As mentioned above, Need for Color currently have two books available on their website. These two books are Return to Heaven and When Dreams Come True. Need for Color was nice enough to send us a copy of each so we will give our thoughts of both below.
Return to Heaven
This coloring book Return to Heaven was made by Persefi Eskes, a 27-year-old artist from Bulgaria. It is 36 pages long (30 pages of which are drawings) and is primarily comprised of pictures of mystical environments that are often being occupied by tribal-like people. There is a wide variety of floral arrangements that allow for nice color variation. This will be particularly good for those who have multiple shades of a certain color and want an opportunity to use them all in a contrasting way. The drawing style is very free-spirited and unstructured which really helps to foster a sense of originality and artistic exploration.
You could implement many different shades of green and skin-colored tones and make it appear quite natural or if you want to go wild and explore a wider palette, the dream-like settings would handle them without looking too abstract. The backgrounds and the relatively large areas on the people’s skin allow for you to work on blending techniques.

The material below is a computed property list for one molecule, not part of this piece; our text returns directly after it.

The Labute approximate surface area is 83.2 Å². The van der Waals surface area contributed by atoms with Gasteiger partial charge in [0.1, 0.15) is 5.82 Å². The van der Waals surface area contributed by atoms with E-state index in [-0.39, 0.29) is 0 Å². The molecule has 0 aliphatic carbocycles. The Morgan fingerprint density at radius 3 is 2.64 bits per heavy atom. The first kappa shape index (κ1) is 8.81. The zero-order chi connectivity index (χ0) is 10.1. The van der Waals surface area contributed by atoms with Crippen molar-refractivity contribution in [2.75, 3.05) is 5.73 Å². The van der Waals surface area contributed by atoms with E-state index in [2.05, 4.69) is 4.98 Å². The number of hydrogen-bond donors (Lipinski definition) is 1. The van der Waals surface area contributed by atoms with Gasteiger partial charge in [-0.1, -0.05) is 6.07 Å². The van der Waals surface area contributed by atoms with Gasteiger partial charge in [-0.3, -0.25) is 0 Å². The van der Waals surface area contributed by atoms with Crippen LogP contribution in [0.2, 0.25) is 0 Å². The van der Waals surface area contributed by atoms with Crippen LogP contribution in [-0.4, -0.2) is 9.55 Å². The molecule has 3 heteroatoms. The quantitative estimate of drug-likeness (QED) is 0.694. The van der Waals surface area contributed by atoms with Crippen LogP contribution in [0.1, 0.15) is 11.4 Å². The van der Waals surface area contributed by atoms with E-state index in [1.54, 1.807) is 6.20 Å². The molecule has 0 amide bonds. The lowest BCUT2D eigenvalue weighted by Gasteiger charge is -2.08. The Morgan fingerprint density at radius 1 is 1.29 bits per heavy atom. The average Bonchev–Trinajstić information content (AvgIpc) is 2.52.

Our favorite pieces are the image of a mother with her baby (page 24) and a woman in the forest with an interesting bird-like creature (page 29).
If you are interested in trying out Return to Heaven as a paperback book you can purchase it here.
When Dreams Come True
The coloring book When Dreams Come True is the work of Petya Konstantinova, an artist who lives in Prague and who left the corporate world to hone her creative spirit in art. It is 35 pages long (with 30 individual drawings) and is comprised of a wide range of playful and dream-like settings that are occupied by an eclectic group of characters. The themes are a bit more diverse than in Return to Heaven, with more emphasis on modern-day buildings and structures and less on elaborate floral arrangements. However, there are still many areas to implement fine contrasting colors such as in rain drops, striped hair, and door shingles. There also are large backdrops which are perfect for blending and exploring color layering without concern of smearing over the lines.
Our favorite pieces in this book are the cats overlooking the city in a hot air balloon (page 22) and the lady in the dress drinking a glass of champagne amidst vegetation (page 11).
If you are interested in a paperback version of When Dreams Come True you can purchase it here.
We really enjoyed working with both of these coloring books and feel that their art design is original enough to warrant looking into. We are also fans of the digital download approach as it gives us the opportunity to use our favorite coloring paper. While those who enjoy giving and receiving physical coloring books might be a bit turned off by having to print their own pictures, the extra flexibility and re-usability you enjoy more than makes up for it.